Puppies meet sheep on a sunny Sunday
After what feels like weeks of doing the dogs’ morning routine in the rain, yesterday morning was bright, mild and wonderfully sunny.
Of course there’s mud everywhere, but to see the dogs looking so happy with the sun on their fur made all the usual tasks seem easier and the work lighter. Rather than hurrying through everything I took my time, and I’m sure the dogs appreciated both my better mood and the better weather.
It was one of those days when you just don’t want to go back indoors, so we took the opportunity to take our latest clutch of puppies to meet the sheep.
Audrey’s (un-named) five and Kay’s two (Hayley and Gretchen) came out with great enthusiasm to see what Carew was going to do. Carew loves this sort of work. Whatever Carew’s faults (and believe me, I could list a few) she’s brilliant when it comes to introducing a young dog or puppies to sheep. Carew was very shy around sheep when she was small, and I sometimes wonder (foolishly, I’m sure) whether it’s her memory of being frightened that makes her so sensitive to the needs of a young dog or puppy.
Yesterday, Carew was a star – as usual. She was very careful to keep the sheep moving, and keep the puppies’ attention, but without ever pushing the sheep any closer to the puppies than they were comfortable with.
On the other hand (paw) when one or two puppies became quite bold and decided they’d like to join in, Carew made space for them between herself and the sheep, so the puppies felt they were pushing the sheep even though Carew was in control all the time.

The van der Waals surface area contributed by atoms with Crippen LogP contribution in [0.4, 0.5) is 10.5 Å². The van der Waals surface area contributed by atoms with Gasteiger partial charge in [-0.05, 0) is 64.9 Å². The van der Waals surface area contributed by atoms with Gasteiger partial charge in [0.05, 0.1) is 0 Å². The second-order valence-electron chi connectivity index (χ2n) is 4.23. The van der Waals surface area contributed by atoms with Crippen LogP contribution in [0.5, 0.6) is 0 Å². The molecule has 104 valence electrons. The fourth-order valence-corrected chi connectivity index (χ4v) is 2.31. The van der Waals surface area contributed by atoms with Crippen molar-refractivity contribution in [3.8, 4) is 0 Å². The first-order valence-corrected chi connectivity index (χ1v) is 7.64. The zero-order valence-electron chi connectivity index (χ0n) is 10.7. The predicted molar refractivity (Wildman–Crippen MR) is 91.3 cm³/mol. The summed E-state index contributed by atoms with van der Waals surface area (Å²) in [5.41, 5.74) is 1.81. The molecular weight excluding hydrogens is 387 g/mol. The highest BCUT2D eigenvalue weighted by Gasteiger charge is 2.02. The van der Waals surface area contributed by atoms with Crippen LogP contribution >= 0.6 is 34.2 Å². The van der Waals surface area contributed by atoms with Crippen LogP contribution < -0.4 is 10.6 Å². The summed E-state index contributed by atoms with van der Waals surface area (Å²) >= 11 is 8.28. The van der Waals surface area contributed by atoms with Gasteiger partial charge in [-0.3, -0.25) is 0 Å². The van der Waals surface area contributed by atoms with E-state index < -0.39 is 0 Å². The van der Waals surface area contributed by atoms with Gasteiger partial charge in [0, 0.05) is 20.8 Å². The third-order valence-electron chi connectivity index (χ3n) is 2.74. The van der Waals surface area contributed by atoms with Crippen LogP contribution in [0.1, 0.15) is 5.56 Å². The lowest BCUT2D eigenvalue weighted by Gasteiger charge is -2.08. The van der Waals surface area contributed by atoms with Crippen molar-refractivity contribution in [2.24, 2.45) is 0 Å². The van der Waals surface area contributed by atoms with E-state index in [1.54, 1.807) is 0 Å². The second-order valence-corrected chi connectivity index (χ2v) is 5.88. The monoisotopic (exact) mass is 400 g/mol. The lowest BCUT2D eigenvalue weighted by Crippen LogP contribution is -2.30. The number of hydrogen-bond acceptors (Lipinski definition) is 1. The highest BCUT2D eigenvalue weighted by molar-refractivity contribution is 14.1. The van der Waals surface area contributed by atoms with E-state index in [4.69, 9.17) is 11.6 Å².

It quickly became clear that the mixture of hooves, feet and paws was doing the grazing no good at all; every step was leaving a muddy scar, with a little bit more grass pushed out of reach beneath the wet surface.
The sun was still out though, so we couldn’t resist fetching Dash, Madge and Jack to have some fun too.
We always like to pick a Man of the Match after any training session, and on this occasion it was clearly the little Madge Mongrel. She’s such a joy; polite, affectionate and busy, and shows real talent around the sheep.
At nine months, Madge (though tiny!) naturally keeps her sheep together, without harassing them, and is already happy to drive the sheep away.
Her small size makes it easy to forget how old Madge is: we really must start training her in earnest once the ground dries up. Madge and at least 10 other deserving dogs, of course, though I doubt Jack will be pushing himself to the front of the training queue for a while!